This week's book giveaway is in the Testing forum.We're giving away four copies of Data Structures the Fun Way: An Amusing Adventure with Coffee-Filled Examples and have Jeremy Kubica on-line!See this thread for details.
programming forums Java Mobile Certification Databases Caching Books Engineering Micro Controllers OS Languages Paradigms IDEs Build Tools Frameworks Application Servers Open Source This Site Careers Other Pie Elite all forums
this forum made possible by our volunteer staff, including ...
Marshals:
• Campbell Ritchie
• Tim Cooke
• Devaka Cooray
• Ron McLeod
• Jeanne Boyarsky
Sheriffs:
• Liutauras Vilda
• paul wheaton
• Junilu Lacar
Saloon Keepers:
• Tim Moores
• Stephan van Hulst
• Piet Souris
• Carey Brown
• Tim Holloway
Bartenders:
• Martijn Verburg
• Frits Walraven
• Himai Minh

# what does inclusive range means in Java?

Ranch Hand
Posts: 929
• Number of slices to send:
Optional 'thank-you' note:
Hi guys,

I refer to this question in Hackerrank :

https://www.hackerrank.com/challenges/java-if-else/problem?isFullScreen=true

there is this part that said

so, the solution :

the part on why A < 5 and not A <= 5 stumbled me...why < 5 and not <=5 ? I am confused what a range is

And I google alot but can't find any topic on it.

Hope someone can let me know why not <=5 i mean =5 is inclusive of 5 right ?

Saloon Keeper
Posts: 14497
325
• Number of slices to send:
Optional 'thank-you' note:
The terms "inclusive" and "exclusive" are qualifiers that apply to the endpoints of a range. "Inclusive" means that the number that specifies an endpoint of the range is included in that range. "Exclusive" means that a number is not included.

The "inclusive range of 2 to 5" means that the following integers are in the range: 2, 3, 4, 5. In mathematical notation, we write such a range as [2, 5] (using square brackets).

If the bounds of the range were exclusive, only the integers 3 and 4 would be in range. In mathematical notation, such a range would be written (2, 5) (using parentheses).
'
Note that the bounds of a range can have differing qualifiers. "The range of 2 (inclusive) to 5 (exclusive)" means the integers 2, 3 and 4 are in range. This is written [2, 5).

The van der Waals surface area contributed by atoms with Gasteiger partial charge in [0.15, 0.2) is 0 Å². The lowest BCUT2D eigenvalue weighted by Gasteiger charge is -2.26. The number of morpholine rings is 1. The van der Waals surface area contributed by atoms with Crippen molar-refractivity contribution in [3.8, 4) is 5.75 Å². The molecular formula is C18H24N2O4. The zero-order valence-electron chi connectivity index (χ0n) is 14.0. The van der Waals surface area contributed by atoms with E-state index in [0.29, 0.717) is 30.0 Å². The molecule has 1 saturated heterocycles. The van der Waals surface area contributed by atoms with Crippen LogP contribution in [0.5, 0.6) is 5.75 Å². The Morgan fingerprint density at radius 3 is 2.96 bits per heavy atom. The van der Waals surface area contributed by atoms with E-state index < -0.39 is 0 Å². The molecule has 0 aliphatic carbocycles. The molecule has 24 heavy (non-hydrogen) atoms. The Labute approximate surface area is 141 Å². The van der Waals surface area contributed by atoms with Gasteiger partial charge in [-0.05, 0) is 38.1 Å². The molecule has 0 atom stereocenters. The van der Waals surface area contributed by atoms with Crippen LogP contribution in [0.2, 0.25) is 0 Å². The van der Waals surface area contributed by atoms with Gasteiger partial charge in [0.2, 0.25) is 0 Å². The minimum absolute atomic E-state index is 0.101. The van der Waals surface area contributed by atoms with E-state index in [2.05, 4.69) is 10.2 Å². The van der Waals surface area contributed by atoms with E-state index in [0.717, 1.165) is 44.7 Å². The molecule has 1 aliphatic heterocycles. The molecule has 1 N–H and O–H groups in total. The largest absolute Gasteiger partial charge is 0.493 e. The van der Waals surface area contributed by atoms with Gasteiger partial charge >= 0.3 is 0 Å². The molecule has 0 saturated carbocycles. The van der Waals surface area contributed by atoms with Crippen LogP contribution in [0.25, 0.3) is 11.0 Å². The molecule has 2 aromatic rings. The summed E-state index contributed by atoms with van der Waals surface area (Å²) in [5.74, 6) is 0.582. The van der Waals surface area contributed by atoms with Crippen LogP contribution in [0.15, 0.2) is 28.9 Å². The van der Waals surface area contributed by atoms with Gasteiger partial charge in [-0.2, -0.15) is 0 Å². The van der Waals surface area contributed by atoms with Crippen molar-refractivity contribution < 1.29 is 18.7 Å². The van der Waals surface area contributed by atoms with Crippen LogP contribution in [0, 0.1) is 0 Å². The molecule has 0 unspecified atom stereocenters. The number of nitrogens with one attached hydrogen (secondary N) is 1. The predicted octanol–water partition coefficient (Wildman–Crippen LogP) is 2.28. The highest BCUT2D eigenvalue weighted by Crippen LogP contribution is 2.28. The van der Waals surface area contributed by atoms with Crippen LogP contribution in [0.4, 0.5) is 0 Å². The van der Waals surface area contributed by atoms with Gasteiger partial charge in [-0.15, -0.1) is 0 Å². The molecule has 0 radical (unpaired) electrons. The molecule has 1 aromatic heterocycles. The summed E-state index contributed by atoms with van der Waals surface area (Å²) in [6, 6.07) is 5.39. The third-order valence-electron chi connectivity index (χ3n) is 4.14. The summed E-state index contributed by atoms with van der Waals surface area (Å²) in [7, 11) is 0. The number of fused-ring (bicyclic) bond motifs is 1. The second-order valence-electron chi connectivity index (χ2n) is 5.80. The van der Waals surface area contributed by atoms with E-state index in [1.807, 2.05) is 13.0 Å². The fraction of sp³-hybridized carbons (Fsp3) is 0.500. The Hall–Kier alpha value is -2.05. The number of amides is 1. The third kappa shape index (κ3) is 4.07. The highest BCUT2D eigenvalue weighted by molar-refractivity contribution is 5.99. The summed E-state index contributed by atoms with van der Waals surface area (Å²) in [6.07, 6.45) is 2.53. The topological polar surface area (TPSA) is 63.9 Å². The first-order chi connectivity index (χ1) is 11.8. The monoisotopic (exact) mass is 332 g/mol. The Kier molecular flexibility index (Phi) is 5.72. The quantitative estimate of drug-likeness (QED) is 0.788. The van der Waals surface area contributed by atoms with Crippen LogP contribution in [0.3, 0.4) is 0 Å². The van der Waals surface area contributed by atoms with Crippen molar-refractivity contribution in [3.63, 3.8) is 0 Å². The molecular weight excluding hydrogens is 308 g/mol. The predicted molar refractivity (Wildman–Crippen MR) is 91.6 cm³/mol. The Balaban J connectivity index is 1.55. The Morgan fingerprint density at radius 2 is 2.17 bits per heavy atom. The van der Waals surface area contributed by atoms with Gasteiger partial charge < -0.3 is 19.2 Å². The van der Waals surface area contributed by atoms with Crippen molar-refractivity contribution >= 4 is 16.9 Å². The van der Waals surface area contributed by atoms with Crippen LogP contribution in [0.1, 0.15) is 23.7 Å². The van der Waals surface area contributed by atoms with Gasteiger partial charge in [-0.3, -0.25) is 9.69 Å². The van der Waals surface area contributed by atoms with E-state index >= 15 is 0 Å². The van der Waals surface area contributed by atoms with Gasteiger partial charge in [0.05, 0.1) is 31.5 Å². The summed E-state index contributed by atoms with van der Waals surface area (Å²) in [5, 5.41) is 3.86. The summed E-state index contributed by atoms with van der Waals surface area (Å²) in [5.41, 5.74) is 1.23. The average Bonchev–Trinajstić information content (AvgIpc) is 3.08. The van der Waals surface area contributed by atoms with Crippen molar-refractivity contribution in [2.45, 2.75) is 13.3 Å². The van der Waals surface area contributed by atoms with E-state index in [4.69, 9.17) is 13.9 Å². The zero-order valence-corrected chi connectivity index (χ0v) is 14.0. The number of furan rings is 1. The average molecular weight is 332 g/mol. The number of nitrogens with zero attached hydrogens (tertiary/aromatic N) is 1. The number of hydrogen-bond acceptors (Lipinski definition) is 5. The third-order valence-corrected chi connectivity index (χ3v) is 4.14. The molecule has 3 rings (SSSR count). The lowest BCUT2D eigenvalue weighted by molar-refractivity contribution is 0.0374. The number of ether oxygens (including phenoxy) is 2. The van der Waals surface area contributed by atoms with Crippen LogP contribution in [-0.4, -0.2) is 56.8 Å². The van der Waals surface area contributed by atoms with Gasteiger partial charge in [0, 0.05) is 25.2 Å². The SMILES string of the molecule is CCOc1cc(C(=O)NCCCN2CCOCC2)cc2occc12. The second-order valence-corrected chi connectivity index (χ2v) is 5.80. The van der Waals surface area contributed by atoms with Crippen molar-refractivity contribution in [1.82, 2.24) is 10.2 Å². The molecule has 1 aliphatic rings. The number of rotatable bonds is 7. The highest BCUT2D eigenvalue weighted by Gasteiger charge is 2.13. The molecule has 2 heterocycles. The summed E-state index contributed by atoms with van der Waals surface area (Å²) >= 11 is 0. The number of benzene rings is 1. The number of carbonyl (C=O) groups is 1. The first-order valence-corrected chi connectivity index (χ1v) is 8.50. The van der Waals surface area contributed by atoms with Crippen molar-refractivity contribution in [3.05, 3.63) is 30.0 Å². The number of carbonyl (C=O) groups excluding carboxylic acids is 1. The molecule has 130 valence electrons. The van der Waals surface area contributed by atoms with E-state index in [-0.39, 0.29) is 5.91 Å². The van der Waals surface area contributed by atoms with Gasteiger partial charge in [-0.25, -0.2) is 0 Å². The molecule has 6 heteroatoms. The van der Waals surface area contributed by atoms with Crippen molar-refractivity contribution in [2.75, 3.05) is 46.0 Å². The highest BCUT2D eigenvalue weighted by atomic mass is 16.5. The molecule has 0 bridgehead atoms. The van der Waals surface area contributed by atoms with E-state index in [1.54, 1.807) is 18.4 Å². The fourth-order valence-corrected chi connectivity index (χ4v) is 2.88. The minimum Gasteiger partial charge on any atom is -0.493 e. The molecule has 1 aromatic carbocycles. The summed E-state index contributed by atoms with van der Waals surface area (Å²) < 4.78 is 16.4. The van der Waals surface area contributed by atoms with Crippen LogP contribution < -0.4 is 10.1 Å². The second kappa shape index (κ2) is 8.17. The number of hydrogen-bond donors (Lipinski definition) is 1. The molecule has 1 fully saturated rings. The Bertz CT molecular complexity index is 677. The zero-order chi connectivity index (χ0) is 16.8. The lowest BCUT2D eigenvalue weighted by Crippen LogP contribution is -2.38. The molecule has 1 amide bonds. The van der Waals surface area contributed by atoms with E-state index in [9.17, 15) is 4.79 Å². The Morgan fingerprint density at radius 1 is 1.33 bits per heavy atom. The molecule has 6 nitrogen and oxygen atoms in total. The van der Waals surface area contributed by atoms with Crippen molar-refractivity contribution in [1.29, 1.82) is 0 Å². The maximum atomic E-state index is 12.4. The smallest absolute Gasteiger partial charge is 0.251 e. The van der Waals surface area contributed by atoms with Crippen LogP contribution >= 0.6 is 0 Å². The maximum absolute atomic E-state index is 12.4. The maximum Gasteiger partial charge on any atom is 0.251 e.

In Java, it is convention that the left bound of a range is inclusive and that the right bound is exclusive, so "from 2 to 5" usually means that the 2 is included and the  5 is excluded. For this reason, the assignment explicitly specifies that the 5 is included as well.

Marshal
Posts: 76852
366
• Number of slices to send:
Optional 'thank-you' note:
Most ranges in computer sciences are defined on the inclusive‑exclusive basis. Look at this method. Look at the names of the method parameters, which aree particularly helpful in this case. And now look at this method, which is subtly different.
On the inclusive‑exclusive basis, 0...10 includes 0, 1, 2, 3, 4, 5, 6, 7, 8, and 9.
On the inclusive basis, 0...10 includes 0, 1, 2, 3, 4, 5, 6, 7, 8, 9, and 10.

Campbell Ritchie
Marshal
Posts: 76852
366
• Number of slices to send:
Optional 'thank-you' note:
What will happen if you enter 6? Look at your line 2.

Campbell Ritchie
Marshal
Posts: 76852
366
• Number of slices to send:
Optional 'thank-you' note:
I think the question you quoted was poorly worded, and I also think it is possible to write a much simpler solution that will fulfill all its requirements. I think the question is less about writing if‑elses than about Boolean algebra.
Challenge: find the shortest and simplest solution.

 With a little knowledge, a cast iron skillet is non-stick and lasts a lifetime.